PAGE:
In the spring, I wanted to try working with precious metal clay, but it was a bit intimidating due to the cost and needing to work with a torch or a kiln (neither of which I have… yet). Most of what I have tried so far has been self-taught with the help of books the trusty internet for instructions. So I decided to enroll in a class and learn from someone who is familiar with metal clay.
I am so, so glad I did. In the first class I took, we started with silver metal clay. It was lovely to work with, but a bit intimidating because it is expensive. We did a little work with copper metal clay in that class, but not a whole lot. Continue reading
I have signed up to participate in National Novel Writing Month (NaNoWriMo).
I heard about NaNoWriMo for the first time about a year ago on Pinterest. In case this is the first you’ve heard of it, NaNoWriMo is an annual event in November for anyone who wants to write a novel (50,000 words) in 30 days.
Image courtesy of National Novel Writing Month
You might be thinking, “50,000 words in 30 days, that’s crazy talk!”
Yes, yes it is.
But it can be done. Almost 59,000 people reached the goal in 2014.
You may recall from a previous post that I have let fear stop me from trying creative writing in the past. NaNoWriMo seems like a great opportunity to force myself to get over it and have fun trying to reach a lofty goal.
To prepare, I am reading No Plot? No Problem! by Chris Baty. This book has been very helpful and encouraging, because, well, I have no plot. Just a general idea of a couple of main characters and a vague idea of what I sorta want to kinda happen. I would like to have this a little more sorted out by November 1, but I plan to participate this year as a “pantser” – one who dives into this with little preparation and flies by the seat of his/her pants.
I would love to hear from anyone who has participated in NaNoWriMo in the past or who will be participating this year. If you are not participating, I would love to hear any words of encouragement you might have. 🙂
No Plot? No Problem!:
About a year or so ago I read Steal Like an Artist by Austin Kleon. It was very instrumental in my creative adventures because it helped me see that I don’t have to be an artistic genius just to try different art forms.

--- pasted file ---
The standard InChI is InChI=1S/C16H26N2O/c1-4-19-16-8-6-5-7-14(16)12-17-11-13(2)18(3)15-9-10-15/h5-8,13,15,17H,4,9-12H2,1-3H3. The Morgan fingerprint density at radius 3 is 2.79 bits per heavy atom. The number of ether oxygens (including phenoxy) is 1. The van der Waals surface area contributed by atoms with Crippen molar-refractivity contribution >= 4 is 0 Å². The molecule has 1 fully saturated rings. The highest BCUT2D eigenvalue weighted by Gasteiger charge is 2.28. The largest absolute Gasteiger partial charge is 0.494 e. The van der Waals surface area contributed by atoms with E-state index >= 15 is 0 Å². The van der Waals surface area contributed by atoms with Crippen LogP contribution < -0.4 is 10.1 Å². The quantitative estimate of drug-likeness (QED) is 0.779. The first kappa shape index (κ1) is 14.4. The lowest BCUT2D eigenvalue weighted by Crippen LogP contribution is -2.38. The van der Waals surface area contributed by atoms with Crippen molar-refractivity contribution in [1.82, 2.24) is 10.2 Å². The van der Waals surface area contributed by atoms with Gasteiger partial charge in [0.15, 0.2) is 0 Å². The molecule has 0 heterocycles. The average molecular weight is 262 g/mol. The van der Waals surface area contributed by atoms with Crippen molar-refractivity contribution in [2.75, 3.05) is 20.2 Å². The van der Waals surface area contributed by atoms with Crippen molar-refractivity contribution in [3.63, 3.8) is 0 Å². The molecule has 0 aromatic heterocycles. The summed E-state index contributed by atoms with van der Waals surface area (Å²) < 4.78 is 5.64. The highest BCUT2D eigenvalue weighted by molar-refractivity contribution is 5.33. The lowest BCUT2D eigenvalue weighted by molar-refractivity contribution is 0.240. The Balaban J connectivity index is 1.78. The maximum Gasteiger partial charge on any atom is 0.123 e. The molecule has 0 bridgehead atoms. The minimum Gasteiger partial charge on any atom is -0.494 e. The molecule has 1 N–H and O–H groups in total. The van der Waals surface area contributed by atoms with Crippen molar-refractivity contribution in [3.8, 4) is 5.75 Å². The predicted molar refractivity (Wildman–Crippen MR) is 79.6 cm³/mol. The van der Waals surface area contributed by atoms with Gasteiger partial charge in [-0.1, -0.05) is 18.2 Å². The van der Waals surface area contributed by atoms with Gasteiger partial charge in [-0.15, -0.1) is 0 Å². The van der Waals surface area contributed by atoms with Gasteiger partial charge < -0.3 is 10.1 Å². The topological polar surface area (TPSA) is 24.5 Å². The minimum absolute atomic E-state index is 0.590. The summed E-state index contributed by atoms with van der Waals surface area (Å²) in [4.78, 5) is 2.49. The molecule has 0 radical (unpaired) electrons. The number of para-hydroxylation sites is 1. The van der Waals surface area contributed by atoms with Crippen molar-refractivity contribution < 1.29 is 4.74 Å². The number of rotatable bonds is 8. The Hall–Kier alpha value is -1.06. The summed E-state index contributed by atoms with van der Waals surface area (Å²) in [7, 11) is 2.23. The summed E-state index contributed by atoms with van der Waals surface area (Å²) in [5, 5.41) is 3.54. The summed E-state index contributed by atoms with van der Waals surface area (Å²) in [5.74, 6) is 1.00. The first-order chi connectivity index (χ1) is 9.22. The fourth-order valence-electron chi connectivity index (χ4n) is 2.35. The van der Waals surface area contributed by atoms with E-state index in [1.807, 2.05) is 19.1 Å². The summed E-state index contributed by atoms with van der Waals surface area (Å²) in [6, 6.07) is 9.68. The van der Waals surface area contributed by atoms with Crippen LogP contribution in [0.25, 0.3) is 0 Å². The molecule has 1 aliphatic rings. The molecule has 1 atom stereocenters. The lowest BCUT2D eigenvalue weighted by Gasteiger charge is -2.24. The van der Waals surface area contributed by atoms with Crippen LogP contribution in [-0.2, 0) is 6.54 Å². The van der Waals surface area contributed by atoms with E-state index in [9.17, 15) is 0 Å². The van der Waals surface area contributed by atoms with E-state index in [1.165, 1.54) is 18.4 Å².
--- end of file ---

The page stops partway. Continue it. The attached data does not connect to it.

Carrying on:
I don’t have to be Picasso to paint.
I don’t have to be Nabokov to write.
I don’t have to be anyone but me to do anything creative.
Many good points are made in the book. I was especially glad to see the one that stated “don’t wait until you know who you are to get started.” Shwew. Because I just don’t really know who I am artistically, hence these adventures in creativity to find out. Continue reading
Last week, creativity came in the form of needing to improvise a little on wrapping a gift for my niece who is turning 4.
I searched through my wrapping paper only to find that the only thing I had that was close to birthday paper was plain, cobolt blue paper. Not ideal for a girly girl who likes sparkle, but I needed to get the gifts wrapped and ready to ship that night. No time to run out and buy more wrapping paper. Fortunately, her favorite color at the moment is blue.
So I grabbed some silver, gold, and copper metallic paper and some of my Stampin’ Up! punches. Then I punched out several metallic hearts, butterflies, and flowers and put them all over the blue wrapping paper. I wish I had remembered to take a picture because it turned out pretty cute.
Before wrapping her gift, I didn’t really have an idea in mind for a card yet, other than wanting to put 4 of something on it for her fourth birthday. An added bonus of decorating the gift with the punched shapes was that it gave me an idea for the card.
The butterflies in silver were my favorite shapes on the gift, so I punched out 4 more of them. It’s tough to see in this photo, but they are shiny and placed on the card with dimensional tape.
Keeping with the “4” theme I put 4 strips of paper behind the butterflies. They are cut as not perfect rectangles so they look a little more interesting. The card turned out cute and I liked having the card kinda coordinate with the wrapping with the silver butterflies.